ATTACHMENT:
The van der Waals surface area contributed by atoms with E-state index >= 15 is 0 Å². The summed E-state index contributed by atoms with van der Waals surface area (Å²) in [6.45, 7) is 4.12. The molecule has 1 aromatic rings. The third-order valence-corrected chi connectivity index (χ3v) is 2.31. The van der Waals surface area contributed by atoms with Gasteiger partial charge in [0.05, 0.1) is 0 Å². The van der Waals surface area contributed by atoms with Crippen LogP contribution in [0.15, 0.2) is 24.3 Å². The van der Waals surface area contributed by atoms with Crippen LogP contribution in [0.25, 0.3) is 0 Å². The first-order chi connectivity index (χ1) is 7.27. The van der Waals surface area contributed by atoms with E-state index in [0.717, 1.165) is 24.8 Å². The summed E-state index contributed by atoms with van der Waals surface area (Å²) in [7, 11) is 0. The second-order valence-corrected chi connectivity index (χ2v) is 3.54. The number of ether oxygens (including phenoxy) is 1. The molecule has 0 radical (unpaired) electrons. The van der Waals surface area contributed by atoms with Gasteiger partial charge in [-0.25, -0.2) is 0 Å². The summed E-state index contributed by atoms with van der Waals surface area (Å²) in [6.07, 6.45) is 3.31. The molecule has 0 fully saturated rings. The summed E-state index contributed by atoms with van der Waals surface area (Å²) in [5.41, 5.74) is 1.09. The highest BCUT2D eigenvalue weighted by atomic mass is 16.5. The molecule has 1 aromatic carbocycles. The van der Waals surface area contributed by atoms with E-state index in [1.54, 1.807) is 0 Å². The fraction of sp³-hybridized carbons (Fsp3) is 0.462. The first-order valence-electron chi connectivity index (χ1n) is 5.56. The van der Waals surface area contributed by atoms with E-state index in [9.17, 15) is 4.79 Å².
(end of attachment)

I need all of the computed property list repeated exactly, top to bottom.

The van der Waals surface area contributed by atoms with E-state index >= 15 is 0 Å². The summed E-state index contributed by atoms with van der Waals surface area (Å²) in [6.45, 7) is 4.12. The molecule has 1 aromatic rings. The third-order valence-corrected chi connectivity index (χ3v) is 2.31. The van der Waals surface area contributed by atoms with Gasteiger partial charge in [0.05, 0.1) is 0 Å². The van der Waals surface area contributed by atoms with Crippen LogP contribution in [0.15, 0.2) is 24.3 Å². The van der Waals surface area contributed by atoms with Crippen LogP contribution in [0.25, 0.3) is 0 Å². The first-order chi connectivity index (χ1) is 7.27. The van der Waals surface area contributed by atoms with E-state index in [0.717, 1.165) is 24.8 Å². The summed E-state index contributed by atoms with van der Waals surface area (Å²) in [7, 11) is 0. The second-order valence-corrected chi connectivity index (χ2v) is 3.54. The number of ether oxygens (including phenoxy) is 1. The molecule has 0 radical (unpaired) electrons. The van der Waals surface area contributed by atoms with Gasteiger partial charge in [-0.25, -0.2) is 0 Å². The summed E-state index contributed by atoms with van der Waals surface area (Å²) in [6.07, 6.45) is 3.31. The molecule has 0 fully saturated rings. The summed E-state index contributed by atoms with van der Waals surface area (Å²) in [5.41, 5.74) is 1.09. The highest BCUT2D eigenvalue weighted by atomic mass is 16.5. The molecule has 1 aromatic carbocycles. The van der Waals surface area contributed by atoms with E-state index in [1.54, 1.807) is 0 Å². The fraction of sp³-hybridized carbons (Fsp3) is 0.462. The first-order valence-electron chi connectivity index (χ1n) is 5.56. The van der Waals surface area contributed by atoms with E-state index in [9.17, 15) is 4.79 Å².